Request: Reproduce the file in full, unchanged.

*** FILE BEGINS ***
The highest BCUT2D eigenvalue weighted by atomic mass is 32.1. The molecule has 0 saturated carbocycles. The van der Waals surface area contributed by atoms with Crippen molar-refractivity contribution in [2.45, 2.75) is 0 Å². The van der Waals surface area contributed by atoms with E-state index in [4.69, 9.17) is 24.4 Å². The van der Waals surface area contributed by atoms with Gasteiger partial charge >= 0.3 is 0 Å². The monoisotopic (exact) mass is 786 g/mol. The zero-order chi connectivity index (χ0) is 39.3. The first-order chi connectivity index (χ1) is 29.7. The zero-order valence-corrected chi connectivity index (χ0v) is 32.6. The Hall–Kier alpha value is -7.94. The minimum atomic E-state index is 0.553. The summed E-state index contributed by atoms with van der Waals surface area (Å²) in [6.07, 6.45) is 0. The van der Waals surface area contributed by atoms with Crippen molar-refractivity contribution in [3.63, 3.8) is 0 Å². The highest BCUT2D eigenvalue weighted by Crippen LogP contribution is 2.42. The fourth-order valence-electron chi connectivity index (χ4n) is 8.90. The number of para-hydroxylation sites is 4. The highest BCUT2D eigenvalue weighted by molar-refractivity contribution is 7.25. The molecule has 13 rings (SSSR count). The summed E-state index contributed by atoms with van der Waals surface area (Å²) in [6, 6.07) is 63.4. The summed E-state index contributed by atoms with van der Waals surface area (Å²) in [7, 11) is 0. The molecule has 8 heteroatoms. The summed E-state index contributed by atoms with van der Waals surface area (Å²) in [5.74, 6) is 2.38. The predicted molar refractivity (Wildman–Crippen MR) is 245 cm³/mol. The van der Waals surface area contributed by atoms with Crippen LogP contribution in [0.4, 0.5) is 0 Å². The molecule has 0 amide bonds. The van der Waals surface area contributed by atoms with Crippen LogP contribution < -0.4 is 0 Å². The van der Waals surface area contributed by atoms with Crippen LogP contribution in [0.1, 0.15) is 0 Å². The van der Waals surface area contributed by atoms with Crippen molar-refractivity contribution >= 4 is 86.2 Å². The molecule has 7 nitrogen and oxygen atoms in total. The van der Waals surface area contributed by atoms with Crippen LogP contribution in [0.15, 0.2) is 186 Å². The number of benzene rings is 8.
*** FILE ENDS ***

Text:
The highest BCUT2D eigenvalue weighted by atomic mass is 32.1. The molecule has 0 saturated carbocycles. The van der Waals surface area contributed by atoms with Crippen molar-refractivity contribution in [2.45, 2.75) is 0 Å². The van der Waals surface area contributed by atoms with E-state index in [4.69, 9.17) is 24.4 Å². The van der Waals surface area contributed by atoms with Gasteiger partial charge >= 0.3 is 0 Å². The monoisotopic (exact) mass is 786 g/mol. The zero-order chi connectivity index (χ0) is 39.3. The first-order chi connectivity index (χ1) is 29.7. The zero-order valence-corrected chi connectivity index (χ0v) is 32.6. The Hall–Kier alpha value is -7.94. The minimum atomic E-state index is 0.553. The summed E-state index contributed by atoms with van der Waals surface area (Å²) in [6.07, 6.45) is 0. The van der Waals surface area contributed by atoms with Crippen molar-refractivity contribution in [3.63, 3.8) is 0 Å². The highest BCUT2D eigenvalue weighted by Crippen LogP contribution is 2.42. The fourth-order valence-electron chi connectivity index (χ4n) is 8.90. The number of para-hydroxylation sites is 4. The highest BCUT2D eigenvalue weighted by molar-refractivity contribution is 7.25. The molecule has 13 rings (SSSR count). The summed E-state index contributed by atoms with van der Waals surface area (Å²) in [6, 6.07) is 63.4. The summed E-state index contributed by atoms with van der Waals surface area (Å²) in [7, 11) is 0. The molecule has 8 heteroatoms. The summed E-state index contributed by atoms with van der Waals surface area (Å²) in [5.74, 6) is 2.38. The predicted molar refractivity (Wildman–Crippen MR) is 245 cm³/mol. The van der Waals surface area contributed by atoms with Crippen LogP contribution in [0.4, 0.5) is 0 Å². The molecule has 0 amide bonds. The van der Waals surface area contributed by atoms with Crippen LogP contribution < -0.4 is 0 Å². The van der Waals surface area contributed by atoms with Crippen LogP contribution in [0.1, 0.15) is 0 Å². The van der Waals surface area contributed by atoms with Crippen molar-refractivity contribution >= 4 is 86.2 Å². The molecule has 7 nitrogen and oxygen atoms in total. The van der Waals surface area contributed by atoms with Crippen LogP contribution in [0.15, 0.2) is 186 Å². The number of benzene rings is 8.